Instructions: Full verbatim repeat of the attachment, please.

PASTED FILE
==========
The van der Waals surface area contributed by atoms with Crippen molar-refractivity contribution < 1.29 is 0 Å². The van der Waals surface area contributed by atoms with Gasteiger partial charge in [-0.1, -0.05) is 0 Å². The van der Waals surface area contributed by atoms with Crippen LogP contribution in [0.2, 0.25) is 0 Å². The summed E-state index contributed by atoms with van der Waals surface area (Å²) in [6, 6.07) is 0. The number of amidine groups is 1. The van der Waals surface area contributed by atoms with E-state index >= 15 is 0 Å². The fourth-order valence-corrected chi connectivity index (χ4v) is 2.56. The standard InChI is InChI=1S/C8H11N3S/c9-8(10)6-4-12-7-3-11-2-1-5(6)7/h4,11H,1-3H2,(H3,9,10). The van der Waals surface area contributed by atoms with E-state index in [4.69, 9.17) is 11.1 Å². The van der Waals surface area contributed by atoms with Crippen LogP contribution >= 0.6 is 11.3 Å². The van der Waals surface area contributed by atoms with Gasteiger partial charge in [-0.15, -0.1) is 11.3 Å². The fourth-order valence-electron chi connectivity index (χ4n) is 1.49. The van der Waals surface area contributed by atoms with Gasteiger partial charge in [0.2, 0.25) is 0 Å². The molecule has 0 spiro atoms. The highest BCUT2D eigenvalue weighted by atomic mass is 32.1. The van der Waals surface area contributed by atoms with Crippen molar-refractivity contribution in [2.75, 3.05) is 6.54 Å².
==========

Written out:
The van der Waals surface area contributed by atoms with Crippen molar-refractivity contribution < 1.29 is 0 Å². The van der Waals surface area contributed by atoms with Gasteiger partial charge in [-0.1, -0.05) is 0 Å². The van der Waals surface area contributed by atoms with Crippen LogP contribution in [0.2, 0.25) is 0 Å². The summed E-state index contributed by atoms with van der Waals surface area (Å²) in [6, 6.07) is 0. The number of amidine groups is 1. The van der Waals surface area contributed by atoms with E-state index >= 15 is 0 Å². The fourth-order valence-corrected chi connectivity index (χ4v) is 2.56. The standard InChI is InChI=1S/C8H11N3S/c9-8(10)6-4-12-7-3-11-2-1-5(6)7/h4,11H,1-3H2,(H3,9,10). The van der Waals surface area contributed by atoms with E-state index in [4.69, 9.17) is 11.1 Å². The van der Waals surface area contributed by atoms with Crippen LogP contribution >= 0.6 is 11.3 Å². The van der Waals surface area contributed by atoms with Gasteiger partial charge in [-0.15, -0.1) is 11.3 Å². The fourth-order valence-electron chi connectivity index (χ4n) is 1.49. The van der Waals surface area contributed by atoms with Gasteiger partial charge in [0.2, 0.25) is 0 Å². The molecule has 0 spiro atoms. The highest BCUT2D eigenvalue weighted by atomic mass is 32.1. The van der Waals surface area contributed by atoms with Crippen molar-refractivity contribution in [2.75, 3.05) is 6.54 Å².